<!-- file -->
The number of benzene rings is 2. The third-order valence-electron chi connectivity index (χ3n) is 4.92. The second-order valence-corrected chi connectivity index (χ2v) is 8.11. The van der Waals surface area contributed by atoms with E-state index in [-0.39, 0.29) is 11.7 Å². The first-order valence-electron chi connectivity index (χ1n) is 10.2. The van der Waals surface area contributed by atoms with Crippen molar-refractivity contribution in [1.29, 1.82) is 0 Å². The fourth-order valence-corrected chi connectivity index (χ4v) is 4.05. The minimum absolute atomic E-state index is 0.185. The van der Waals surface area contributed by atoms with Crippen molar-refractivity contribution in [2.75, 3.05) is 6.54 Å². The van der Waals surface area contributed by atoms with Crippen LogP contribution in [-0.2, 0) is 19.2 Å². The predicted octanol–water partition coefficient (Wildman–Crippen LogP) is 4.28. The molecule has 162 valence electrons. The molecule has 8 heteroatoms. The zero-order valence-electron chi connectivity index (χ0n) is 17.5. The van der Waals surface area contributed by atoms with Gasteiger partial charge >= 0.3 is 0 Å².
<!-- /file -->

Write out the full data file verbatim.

The number of benzene rings is 2. The third-order valence-electron chi connectivity index (χ3n) is 4.92. The second-order valence-corrected chi connectivity index (χ2v) is 8.11. The van der Waals surface area contributed by atoms with E-state index in [-0.39, 0.29) is 11.7 Å². The first-order valence-electron chi connectivity index (χ1n) is 10.2. The van der Waals surface area contributed by atoms with Crippen molar-refractivity contribution in [1.29, 1.82) is 0 Å². The fourth-order valence-corrected chi connectivity index (χ4v) is 4.05. The minimum absolute atomic E-state index is 0.185. The van der Waals surface area contributed by atoms with Crippen molar-refractivity contribution in [2.75, 3.05) is 6.54 Å². The van der Waals surface area contributed by atoms with Crippen LogP contribution in [-0.2, 0) is 19.2 Å². The predicted octanol–water partition coefficient (Wildman–Crippen LogP) is 4.28. The molecule has 162 valence electrons. The molecule has 8 heteroatoms. The zero-order valence-electron chi connectivity index (χ0n) is 17.5. The van der Waals surface area contributed by atoms with Gasteiger partial charge >= 0.3 is 0 Å².